It has been held that a final order of a county school board terminating a teacher's contract of employment which is couched in such general language as to amount to nothing more than a "verdict of guilty as charged" is insufficient. Due process as well as the requirements of the Administrative Procedure Act dictates that the agency's final action be reduced to writing, contain findings of facts based upon the evidence adduced at the hearing, and specifically state the charges which the agency finds to have been sustained. Such was the conclusion reached by the Supreme Court in Hickey v. Wells.[6] The reason for such rule was stated by the Supreme Court in Hickey to be as follows:

"`The reasons have to do with facilitating judicial review, avoiding judicial *312 usurpation of administrative functions, assuring more careful administrative consideration, helping parties plan their cases for rehearings and judicial review, and keeping agencies within their jurisdiction.' (Emphasis supplied.)"

We have considered the remaining points urged by petitioner as grounds for issuance of the writ, but find them to be without substantial merit. The action of respondent Board is quashed and the cause remanded with directions that an appropriate final order be entered which shall contain specific findings of fact based upon the evidence adduced at the hearing, together with the exact charges of which respondent finds petitioner to be guilty and on which it bases its decision.

JOHNSON, C.J., and SPECTOR, J., concur.

NOTES

[1] F.S. § 231.36(6), F.S.A.

"Any member of the county * * * instructional staff * * * may be suspended or dismissed at any time during the school year; provided that no such employee may be discharged or removed during the school year without opportunity to be heard at a public hearing after at least ten (10) days' written notice of the charges against him and of the time and place of hearing; and, provided further, that the charges must be based on immorality, misconduct in office, incompetency, gross insubordination, willful neglect of duty, drunkenness, or conviction of any crime involving moral turpitude. * * *"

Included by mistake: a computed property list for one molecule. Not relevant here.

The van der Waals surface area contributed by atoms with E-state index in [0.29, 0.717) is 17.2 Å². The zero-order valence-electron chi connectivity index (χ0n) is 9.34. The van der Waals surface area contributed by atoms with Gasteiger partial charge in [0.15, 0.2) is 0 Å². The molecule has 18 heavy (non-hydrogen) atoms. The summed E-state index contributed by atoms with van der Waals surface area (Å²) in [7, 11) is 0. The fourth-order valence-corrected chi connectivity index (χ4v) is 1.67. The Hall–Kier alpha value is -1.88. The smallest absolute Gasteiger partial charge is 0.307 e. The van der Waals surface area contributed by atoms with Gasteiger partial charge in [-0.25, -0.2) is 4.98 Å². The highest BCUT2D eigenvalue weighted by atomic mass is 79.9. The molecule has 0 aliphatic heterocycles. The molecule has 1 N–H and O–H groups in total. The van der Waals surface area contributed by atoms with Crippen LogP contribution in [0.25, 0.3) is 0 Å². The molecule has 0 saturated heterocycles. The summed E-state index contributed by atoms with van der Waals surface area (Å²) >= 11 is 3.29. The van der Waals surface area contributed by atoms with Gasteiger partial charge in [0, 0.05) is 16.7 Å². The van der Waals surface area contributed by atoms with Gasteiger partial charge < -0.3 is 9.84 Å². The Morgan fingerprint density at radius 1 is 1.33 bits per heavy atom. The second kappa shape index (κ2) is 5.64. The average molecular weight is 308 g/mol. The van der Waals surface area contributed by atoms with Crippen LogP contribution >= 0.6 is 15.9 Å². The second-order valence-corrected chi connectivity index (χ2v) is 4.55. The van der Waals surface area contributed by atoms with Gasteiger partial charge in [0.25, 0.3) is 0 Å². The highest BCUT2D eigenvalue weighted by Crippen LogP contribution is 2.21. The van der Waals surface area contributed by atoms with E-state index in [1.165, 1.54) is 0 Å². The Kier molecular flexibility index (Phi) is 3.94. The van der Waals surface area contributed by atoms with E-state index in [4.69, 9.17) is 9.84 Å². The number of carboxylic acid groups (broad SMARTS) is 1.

[2] F.S. §§ 120.24, 120.26, F.S.A.

[3] Woodham v. Williams, (Fla.App. 1968) 207 So. 2d 320" court="Fla. Dist. Ct. App." date_filed="1968-02-22" href="https://app.midpage.ai/document/woodham-v-williams-1103556?utm_source=webapp" opinion_id="1103556">207 So. 2d 320; Florida Board of Pharmacy v. Levin, (Fla. 1966) 190 So. 2d 768" court="Fla." date_filed="1966-10-12" href="https://app.midpage.ai/document/florida-board-of-pharmacy-v-levin-1715558?utm_source=webapp" opinion_id="1715558">190 So. 2d 768.

[4] Adams v. Board of Public Instruction of Okaloosa County, Florida, (Fla.App. 1969) 225 So. 2d 423" court="Fla. Dist. Ct. App." date_filed="1969-07-24" href="https://app.midpage.ai/document/adams-v-board-of-public-instruction-of-okaloosa-county-1839881?utm_source=webapp" opinion_id="1839881">225 So. 2d 423.

[5] F.S. § 120.31, F.S.A.

[6] Hickey v. Wells, (Fla. 1957) 91 So. 2d 206" court="Fla." date_filed="1956-11-07" href="https://app.midpage.ai/document/hickey-v-wells-1736382?utm_source=webapp" opinion_id="1736382">91 So. 2d 206, 210.